Sunday, August 20, 2006

The Relationship Between Law Review Citations and Law School Rankings

Thanks, Jim, for the kind introduction. It's an honor and pleasure to be part of your shop. I'm a huge fan of your work and Paul's, Ronen's, and Tim's. And I'm grateful that you folks are bringing some social science rigor to the important task of ranking schools and scholars--and thus making it easier for the academy to improve our hiring and promotion practices.

Alabama Crimson TideI thought I'd begin my time here with a simple question: what's the relationship between a law review's quality and the quality of its parent institution? This is an important question for money-law folks, because it raises some possibilities for measuring the quality of law schools. But I arrived at that question because I have been working as faculty advisor to the Alabama Law Review for a few years. And I'm interested in what the Alabama Law Review could do to improve itself. Basically, I wondered whether I could argue that an increase in the quality of scholarship in the ALR would benefit the school. There are a lot of other reasons why this is important. In addition to the two already mentioned, it has implications for decisions about where to publish.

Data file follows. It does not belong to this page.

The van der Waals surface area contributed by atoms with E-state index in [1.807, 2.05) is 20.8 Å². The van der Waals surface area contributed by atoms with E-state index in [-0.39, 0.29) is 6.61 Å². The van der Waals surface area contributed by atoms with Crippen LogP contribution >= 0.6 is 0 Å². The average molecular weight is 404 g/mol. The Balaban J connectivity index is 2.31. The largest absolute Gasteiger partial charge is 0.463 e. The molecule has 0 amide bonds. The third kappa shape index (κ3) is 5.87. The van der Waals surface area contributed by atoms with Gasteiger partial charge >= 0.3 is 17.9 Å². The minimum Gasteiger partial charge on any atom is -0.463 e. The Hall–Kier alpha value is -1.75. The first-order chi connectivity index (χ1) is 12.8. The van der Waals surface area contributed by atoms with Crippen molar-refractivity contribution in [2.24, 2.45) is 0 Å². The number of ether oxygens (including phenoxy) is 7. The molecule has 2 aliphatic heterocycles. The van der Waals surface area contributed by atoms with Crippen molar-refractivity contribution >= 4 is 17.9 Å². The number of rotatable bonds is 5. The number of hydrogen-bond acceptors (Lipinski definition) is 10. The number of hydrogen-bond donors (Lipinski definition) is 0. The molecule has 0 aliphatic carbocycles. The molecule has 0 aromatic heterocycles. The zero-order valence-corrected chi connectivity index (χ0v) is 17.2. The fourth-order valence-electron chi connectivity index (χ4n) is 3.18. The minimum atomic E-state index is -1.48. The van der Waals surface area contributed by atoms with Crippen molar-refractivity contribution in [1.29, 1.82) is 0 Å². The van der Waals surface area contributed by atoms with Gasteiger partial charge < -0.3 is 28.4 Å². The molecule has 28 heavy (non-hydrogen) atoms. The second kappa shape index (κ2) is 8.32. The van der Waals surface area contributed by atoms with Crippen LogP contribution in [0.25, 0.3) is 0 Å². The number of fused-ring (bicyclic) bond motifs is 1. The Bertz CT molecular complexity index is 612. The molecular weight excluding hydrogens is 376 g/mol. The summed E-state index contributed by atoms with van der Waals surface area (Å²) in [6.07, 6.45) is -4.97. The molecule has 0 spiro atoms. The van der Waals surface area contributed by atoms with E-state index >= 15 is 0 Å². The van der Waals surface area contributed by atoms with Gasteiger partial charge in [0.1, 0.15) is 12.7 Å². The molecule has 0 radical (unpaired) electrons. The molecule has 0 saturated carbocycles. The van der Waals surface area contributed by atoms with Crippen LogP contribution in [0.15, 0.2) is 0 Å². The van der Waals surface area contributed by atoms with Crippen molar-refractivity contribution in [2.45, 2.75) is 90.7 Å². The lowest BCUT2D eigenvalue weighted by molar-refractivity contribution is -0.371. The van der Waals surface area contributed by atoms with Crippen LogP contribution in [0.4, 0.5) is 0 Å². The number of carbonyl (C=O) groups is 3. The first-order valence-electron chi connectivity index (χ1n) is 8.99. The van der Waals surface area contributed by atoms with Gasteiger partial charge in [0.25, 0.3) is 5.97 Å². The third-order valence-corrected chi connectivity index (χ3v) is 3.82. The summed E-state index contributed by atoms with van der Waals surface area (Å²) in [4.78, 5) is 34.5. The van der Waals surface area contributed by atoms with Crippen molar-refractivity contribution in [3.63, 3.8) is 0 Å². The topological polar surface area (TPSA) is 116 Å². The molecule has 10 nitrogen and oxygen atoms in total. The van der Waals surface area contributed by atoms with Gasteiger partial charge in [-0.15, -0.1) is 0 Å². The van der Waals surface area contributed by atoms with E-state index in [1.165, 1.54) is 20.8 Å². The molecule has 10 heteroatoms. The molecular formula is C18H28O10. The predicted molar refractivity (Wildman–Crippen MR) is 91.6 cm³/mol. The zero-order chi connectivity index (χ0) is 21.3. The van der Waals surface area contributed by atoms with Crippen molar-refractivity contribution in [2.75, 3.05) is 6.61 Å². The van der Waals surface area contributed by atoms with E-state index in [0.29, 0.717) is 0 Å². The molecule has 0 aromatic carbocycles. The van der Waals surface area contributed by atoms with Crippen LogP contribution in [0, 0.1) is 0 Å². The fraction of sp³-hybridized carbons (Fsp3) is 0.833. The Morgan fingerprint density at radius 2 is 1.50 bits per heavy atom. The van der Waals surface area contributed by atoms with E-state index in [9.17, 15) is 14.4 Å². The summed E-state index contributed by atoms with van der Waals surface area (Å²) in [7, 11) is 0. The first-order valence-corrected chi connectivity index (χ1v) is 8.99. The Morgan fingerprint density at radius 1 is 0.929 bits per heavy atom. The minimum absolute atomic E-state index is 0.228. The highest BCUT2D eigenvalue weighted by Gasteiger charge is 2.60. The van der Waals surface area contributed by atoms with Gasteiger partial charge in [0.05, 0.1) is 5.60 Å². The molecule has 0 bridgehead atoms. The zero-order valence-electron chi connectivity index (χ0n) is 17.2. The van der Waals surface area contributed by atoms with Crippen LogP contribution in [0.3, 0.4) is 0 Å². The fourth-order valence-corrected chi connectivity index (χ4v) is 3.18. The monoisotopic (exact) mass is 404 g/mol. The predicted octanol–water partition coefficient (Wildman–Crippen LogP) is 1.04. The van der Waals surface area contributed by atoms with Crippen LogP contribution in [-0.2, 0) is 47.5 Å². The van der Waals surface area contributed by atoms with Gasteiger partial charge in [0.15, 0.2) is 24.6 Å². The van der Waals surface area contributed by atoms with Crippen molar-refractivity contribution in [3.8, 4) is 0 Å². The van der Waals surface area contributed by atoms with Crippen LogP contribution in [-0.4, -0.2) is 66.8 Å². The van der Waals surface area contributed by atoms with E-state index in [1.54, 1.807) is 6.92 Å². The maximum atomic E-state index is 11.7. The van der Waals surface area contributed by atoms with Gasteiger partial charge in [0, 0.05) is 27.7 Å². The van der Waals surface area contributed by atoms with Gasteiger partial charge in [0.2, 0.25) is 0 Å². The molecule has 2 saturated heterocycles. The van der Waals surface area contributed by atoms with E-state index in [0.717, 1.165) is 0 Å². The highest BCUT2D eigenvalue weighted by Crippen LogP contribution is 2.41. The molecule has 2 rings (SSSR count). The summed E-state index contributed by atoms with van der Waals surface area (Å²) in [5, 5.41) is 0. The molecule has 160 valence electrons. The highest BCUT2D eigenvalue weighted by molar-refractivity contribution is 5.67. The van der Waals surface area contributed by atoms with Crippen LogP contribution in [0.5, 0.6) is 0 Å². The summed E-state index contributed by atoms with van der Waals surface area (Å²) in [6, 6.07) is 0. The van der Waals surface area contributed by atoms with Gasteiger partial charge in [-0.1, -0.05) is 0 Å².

Thankfully, John Doyle, law librarian extraodinare at Washington and Lee, has a terrific website that contains data on recent citations to law journals by other journals and by courts. And the data on citations by other journals is available in two forms: overall citations and by impact (total citations divided by number of pieces, such as articles, notes, book reviews).

So let me begin with some data that I think you'll find of some interest: the correlation between the peer assessment scores for the US News top 100 schools (according to the April 2005 ranking) and the overall citations to their main law reviews in the period 1997-2004 is .89. A rather remarkable correlation, it seems to be--especially given the criticism that's been leveled against the US News peer assessment scores.

I'm going to be talking more about the correlation between US News data and law review citation data over the next few weeks (including using the US News data released in 2006)--and that I hope will give me a chance to finish up some work I'm doing on the importance of secondary journals as a measure of school quality. Shortly I'll discuss what use we can make of law journal citations for ranking law schools; I'll also make a few predictions about what schools will rise in US News.

Alfred L. Brophy


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